Any internet user who searches for news in Portuguese about OnlyFans, a social network that allows the commercialization of adult content, quickly finds dozens of stories from people who claim to have enriched themselves on the platform. “OnlyFans icons highlight the advantages of the platform”, announces a column published last August. “There, until 2021, there were already more than 150 million registered users and 1.5 million creators of content”, continues the text. “But, after all, what is the good side of this phenomenon that is still loaded with stigma and taboos?”.
If, on the one hand, a recent survey revealed that more than 50% of models who sell intimate content on OnlyFans do so without their parents and friends knowing, on the other hand, the effort that part of the Brazilian press makes to cool the so-called “stigma ” about the platform – which, by the way, has yielded no less than 2,30 billions of dollars to the majority shareholder in the last 18 months – it is noteworthy.
Cases such as the former teacher who says she became a millionaire in three years at network, the actress who says she feels “more financially secure”, the former gas station attendant who claims to have made more than half a million dollars and the “ex-miss BumBum” who “conquered financial freedom” on OnlyFans appear day after day in some of the main news portals in the country.
“Pornography of the privileged”
It happens that, for example, As with the rest of the sex industry, it doesn’t take much digging to realize that OnlyFans’ vaunted “successes” are yet another facet of what Canadian essayist Melinda Selmys calls “pornography of the privileged,” in which “ the experience of a small group is presented as the norm, while the violent, coercive and traumatizing realities of the sex industry disappear with the use of the magic wand of ‘choice’”.
Still in – the year in which OnlyFans grew by about 600% amid the pandemic -, the British magazine The Spectator warned of the presence not only of actresses, singers and virtual celebrities among users (they are, of course, the ones who earn the most from the “nudes”), but also of women unemployed people who needed to pay the bills and ended up regretting the exposure. One of the interviewees for the report said that she deleted the account after one of her “clients” published one of her photos without a bra on an open pornography website.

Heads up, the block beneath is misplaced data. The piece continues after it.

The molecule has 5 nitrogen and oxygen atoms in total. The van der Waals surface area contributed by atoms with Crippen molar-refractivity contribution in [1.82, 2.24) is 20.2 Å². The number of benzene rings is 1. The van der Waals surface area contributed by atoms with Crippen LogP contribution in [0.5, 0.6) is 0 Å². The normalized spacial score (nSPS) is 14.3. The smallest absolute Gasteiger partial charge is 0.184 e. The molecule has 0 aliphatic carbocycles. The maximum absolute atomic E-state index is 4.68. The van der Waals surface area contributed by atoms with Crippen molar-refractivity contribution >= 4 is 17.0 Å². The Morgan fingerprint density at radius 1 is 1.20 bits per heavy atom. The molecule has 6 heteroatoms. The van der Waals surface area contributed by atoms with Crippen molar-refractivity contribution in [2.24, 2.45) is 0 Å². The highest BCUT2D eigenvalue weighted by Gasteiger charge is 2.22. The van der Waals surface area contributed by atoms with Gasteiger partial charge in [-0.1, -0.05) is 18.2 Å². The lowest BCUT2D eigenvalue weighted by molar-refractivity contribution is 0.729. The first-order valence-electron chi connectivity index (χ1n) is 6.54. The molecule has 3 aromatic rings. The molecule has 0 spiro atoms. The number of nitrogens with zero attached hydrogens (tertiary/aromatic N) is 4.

“Each subscriber paid me ten dollars a week. and, minus the OnlyFans commission, I was left with 8 dollars. I needed to get as many subscribers as possible to be able to pay my rent, which means posting new photos all day, every day and agreeing to increasingly explicit requests. In the end, I felt exhausted and degraded, and I canceled my subscription,” the woman told the report.
Everything for sale?
The report did not It should be a surprise: according to information provided by the app itself, the average earning of content creators is 180 dollars (about 2021 reais, less than one minimum wage) per month. The problem is that even this amount conveys a false dimension of the problem, given that 1% of accounts receive a third of all the money collected on the platform, so that most users receive less than 800 reais per month.